beauty-hunting-jen-logo-black1-300x88Welcome to Dear Life: An Unconventional Advice Column.

Your questions get sent to various authors from around the world to answer (and please keep sending because I have like 567 writers that want to answer your burning questions. Click here to submit a letter or email dearlife@jenniferpastiloff.com.) Different writers offer their input when it comes to navigating through life’s messiness. We are “making messy okay.” Today’s letter is answered by Angela G. Patel, who also is an editor for this site (and one of my closest friends) and… who is attending my Writing + The Body retreat in a couple weeks with author Lidia Yuknavitch! The retreat is sold out but email info@jenniferpastiloff.com to be added to wait list.

Send us your questions because there loads of crazy authors waiting to answer ‘em. Just kidding, they aren’t crazy.

Well okay, maybe a little. Aren’t we all? xo, Jen Pastiloff, Crazy Beauty Hunter. ps, I will see you in Vancouver in a couple weeks! My first workshop there! 

 

Jen Pastiloff is the founder of The Manifest-Station. Join her in Tuscany for her annual Manifestation Retreat. Click the Tuscan hills above. No yoga experience required. Only requirement: Just be a human being.

Jen Pastiloff is the founder of The Manifest-Station. Join her in Tuscany for her annual Manifestation Retreat. Click the Tuscan hills above. No yoga experience required. Only requirement: Just be a human being.

By Angela Giles Patel.

Dear Life, 

Men We Reaped, Jesmyn Ward’s remarkable memoir, an extended exploration of the deaths of five young black men in a Mississippi community (including Ward’s own brother), caused me to look anew at my own life, which also has been marked by trauma: Sudden loss of a parent at a young age; chaotic adolescence culminating in pregnancy and marriage at the age of 18; a marriage marked by violence and drug abuse (my husband’s); an acrimonious divorce followed by a decade of custodial interference; single parenthood in a hostile urban environment; poverty; emotional instability; the experience of 9/11 as a resident of New York City; life-threatening disease; the sudden loss of an adult child; and now the recurrence of life-threatening disease. Yet I am white, well-educated (MFA from a major university), well-spoken, and, for now, after many years of struggle, financially comfortable. So people assume—and I generally do not set them straight unless I know them very well—that I have led a relatively easy life. Largely because of the trauma in my life, I stopped writing for many years, only recently picking it up again and finding great solace in the process.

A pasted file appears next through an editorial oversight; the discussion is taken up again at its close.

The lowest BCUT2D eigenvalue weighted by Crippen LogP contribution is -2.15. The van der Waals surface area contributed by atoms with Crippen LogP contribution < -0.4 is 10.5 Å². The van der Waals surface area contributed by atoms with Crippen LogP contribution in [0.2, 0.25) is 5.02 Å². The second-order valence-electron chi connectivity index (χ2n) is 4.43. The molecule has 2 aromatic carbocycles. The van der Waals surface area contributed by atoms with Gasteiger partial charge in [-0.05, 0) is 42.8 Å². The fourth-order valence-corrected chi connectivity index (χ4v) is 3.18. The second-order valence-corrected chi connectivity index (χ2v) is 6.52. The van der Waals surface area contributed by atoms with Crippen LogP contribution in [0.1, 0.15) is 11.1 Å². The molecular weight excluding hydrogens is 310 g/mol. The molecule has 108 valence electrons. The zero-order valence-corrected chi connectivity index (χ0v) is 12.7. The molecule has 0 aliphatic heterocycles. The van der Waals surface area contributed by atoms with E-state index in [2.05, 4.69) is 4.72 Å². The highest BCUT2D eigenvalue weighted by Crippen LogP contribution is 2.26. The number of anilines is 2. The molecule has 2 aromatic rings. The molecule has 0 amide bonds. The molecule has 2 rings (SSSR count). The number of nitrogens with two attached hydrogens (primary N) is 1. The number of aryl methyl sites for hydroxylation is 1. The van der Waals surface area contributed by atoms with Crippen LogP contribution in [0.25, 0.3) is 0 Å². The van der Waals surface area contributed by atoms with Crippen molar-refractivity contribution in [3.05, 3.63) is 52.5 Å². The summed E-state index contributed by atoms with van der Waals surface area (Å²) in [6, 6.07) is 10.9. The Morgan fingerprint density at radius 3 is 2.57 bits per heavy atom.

The question that plagues me? Who, exactly, is my peer group? White people of my educational status and socioeconomic station seem to lead suchcharmed lives in comparison. Yet who else available to me has the literary insight to give me the feedback my writing needs? Because of the lag between my MFA experience and my return to writing, I have lost touch with my teachers. And while I generally felt supported and valued by those teachers, I felt like a fish out of water when it came to the other students.

I recently moved out of New York City to a much smaller city in a different region of the country. In my new town, I have spent time in a critique group with other writers, all of them younger than me, some of them with children still at home, most of them married, all healthy…. And while they have been generous and insightful in many ways, as I continue writing I feel the lack of an essential understanding, and I feel increasingly that the poems and other writings (fiction and nonfiction) I am excavating from my traumatized interior are burdensome to them and impinge on the happy lives they are trying to build and maintain. I don’t think it’s a matter of age, although I am sure that age plays a role (I am in my mid-50s). Most writers in workshops are relatively young. Older writers with the skill to offer literary criticism tend to be 1) successful already and, hence, unlikely to be interested in offering criticism on a regular basis, and 2) ready to settle back and not work (or network) so hard, having already established connections with other writers and artiststheir age.